Due to the thermostat malfunction, we needed to cram two days of Death Valley activity into one. The morning was devoted to Zabriskie Point, the Devils Cornfield, and Mesquite Flat Sand Dunes with two more stops scheduled for the afternoon (see previous days’ entries). But time for a lunch break.
Dining options are limited in the park. We eliminated Stovepipe Wells Village—too far from our afternoon destinations. We eliminated the Inn at Furnace Creek—too upscale. That left only one other choice—Furnace Creek Ranch.
“…This complex was originally built as a closer-to-nature, family-friendly contrast to the upscale Inn. It is today comprised of 224 guest rooms, two restaurants, a saloon, general store, golf course and museum dedicated to showcasing borax, the mineral that put the region on the map. Originally called the Greenland Ranch, the name was changed in 1933.
“In 1956, the Fred Harvey Company, which pioneered hospitality on the railroads carrying Americans to the West, took over the management of the Furnace Creek Resort. Xanterra Parks & Resorts—then called Amfac Parks & Resorts—purchased the Fred Harvey Company from the family in 1968, including the Inn and the Ranch” (furnacecreekresort.com).
Furnace Creek is famous for having the world’s hottest recorded temperature. “For exactly 90 years, it was thought El Azizia, Libya had recorded the world’s hottest temperature, a blistering 136 degrees on September 13, 1922. Not so. A team of atmospheric scientists has concluded the reading is bogus after a comprehensive review.
com). During the summer when
“temperatures can surpass 125 °F (52 °C)…the golf course remains open; the resort went so far as to establish a summer tournament in 2011 called the Heatstroke Open, which drew a field of 48” (wikipedia.org).
Furnace Creek Ranch offers two dining venues, the Wrangler Buffet and the 49er Café which adjoins the Corkscrew Saloon. Since I had read a review that warned against the lunch buffet at the Wrangler, the café it would be.
Décor at the café is not much to write about. The light tan wood paneled walls are sparsely hung with black and white photos of early Death Valley days. The chair backs are decorated with picks and shovels.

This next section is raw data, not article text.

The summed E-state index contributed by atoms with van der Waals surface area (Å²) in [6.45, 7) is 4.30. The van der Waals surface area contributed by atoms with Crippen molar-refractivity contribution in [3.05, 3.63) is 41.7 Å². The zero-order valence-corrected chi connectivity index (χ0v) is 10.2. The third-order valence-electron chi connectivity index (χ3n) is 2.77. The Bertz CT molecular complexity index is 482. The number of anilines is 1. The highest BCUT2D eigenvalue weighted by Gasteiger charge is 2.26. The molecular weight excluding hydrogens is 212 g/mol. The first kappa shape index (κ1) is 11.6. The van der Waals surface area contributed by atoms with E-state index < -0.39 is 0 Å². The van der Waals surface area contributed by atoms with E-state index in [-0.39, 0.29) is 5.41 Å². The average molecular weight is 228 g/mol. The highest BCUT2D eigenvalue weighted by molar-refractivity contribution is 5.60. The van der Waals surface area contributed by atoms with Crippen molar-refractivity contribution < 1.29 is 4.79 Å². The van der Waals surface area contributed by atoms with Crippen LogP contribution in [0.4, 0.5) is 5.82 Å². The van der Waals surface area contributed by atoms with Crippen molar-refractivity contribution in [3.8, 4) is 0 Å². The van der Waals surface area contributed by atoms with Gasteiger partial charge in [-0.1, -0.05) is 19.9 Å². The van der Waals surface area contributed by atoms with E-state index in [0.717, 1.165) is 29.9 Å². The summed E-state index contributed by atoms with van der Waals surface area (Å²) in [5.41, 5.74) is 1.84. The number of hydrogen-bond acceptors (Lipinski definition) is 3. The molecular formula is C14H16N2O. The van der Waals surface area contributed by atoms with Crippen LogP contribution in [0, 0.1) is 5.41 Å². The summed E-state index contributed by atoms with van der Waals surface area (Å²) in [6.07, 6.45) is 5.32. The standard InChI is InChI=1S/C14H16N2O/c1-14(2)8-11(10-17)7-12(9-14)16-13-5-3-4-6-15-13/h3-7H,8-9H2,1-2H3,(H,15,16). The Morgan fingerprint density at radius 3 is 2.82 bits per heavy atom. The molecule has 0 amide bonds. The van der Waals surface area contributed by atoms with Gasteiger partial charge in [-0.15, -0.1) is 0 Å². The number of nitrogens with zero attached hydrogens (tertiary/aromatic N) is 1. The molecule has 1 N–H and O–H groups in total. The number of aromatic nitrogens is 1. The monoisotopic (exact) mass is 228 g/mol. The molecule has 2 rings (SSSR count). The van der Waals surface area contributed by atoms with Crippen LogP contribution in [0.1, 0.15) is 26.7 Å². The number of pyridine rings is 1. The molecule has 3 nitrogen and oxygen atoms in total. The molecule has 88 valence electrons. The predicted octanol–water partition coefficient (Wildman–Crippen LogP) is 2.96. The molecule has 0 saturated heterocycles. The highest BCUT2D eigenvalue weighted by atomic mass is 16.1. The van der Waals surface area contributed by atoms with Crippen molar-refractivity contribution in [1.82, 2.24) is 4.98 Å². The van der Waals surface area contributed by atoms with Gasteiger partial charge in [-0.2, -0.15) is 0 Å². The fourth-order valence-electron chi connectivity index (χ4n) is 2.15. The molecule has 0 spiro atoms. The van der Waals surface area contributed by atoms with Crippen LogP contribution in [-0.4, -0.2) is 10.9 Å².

Both of us started lunch with a cup of soup. Chuck chose the gazpacho that was quite good despite having more of a cucumber presence that I think he would have liked. The tomato base was thicker—almost a tomato puree—than most, but the bowl was full of chopped onion, tomato, and cucumber and was flavored with a hefty amount of cilantro (also not Chuck’s favorite). The soup was garnished with pico de gallo and a dollap of sour cream.
My choice was the Smoked Chicken Chowder which contained a substantial amount of smoky chicken along with cubes of potatoes. This was also quite good despite being thicker than I would have liked. Not so thick that a spoon will stand upright. But I would have liked it just a bit thinner.
Chuck’s entrée choice was the fish and chips platter with cole slaw. Fish in the desert? Haven’t we learned anything? Yes, I am sure that the fish came into Death Valley in a frozen state, but other than a slight texture difference, you really wouldn’t know it. His plate contained three good sized pieces of beautifully battered Alaskan cod that was sweet and flakey.
I chose an appetizer for my meal—the Grilled Portobello Mushroom. This was as delicious as it was beautifully presented. The large mushroom cap was buried under a veil of slightly sautéed spinach and topped with roasted tomatoes.
It is no secret that I am no fan of “corporate” food—especially when served at major tourist attractions. But I have to admit that this was a very good lunch. And we are in the middle of the desert miles from anything. This was so good that the lunch earns a 4.0 Addie rating.
As we were leaving the Ranch, we noticed wagons that looked like those pulled by the 20 Mule Teams.
I wondered why it took twenty mules to pull two wagons, and reading the adjacent plaque provided the answer: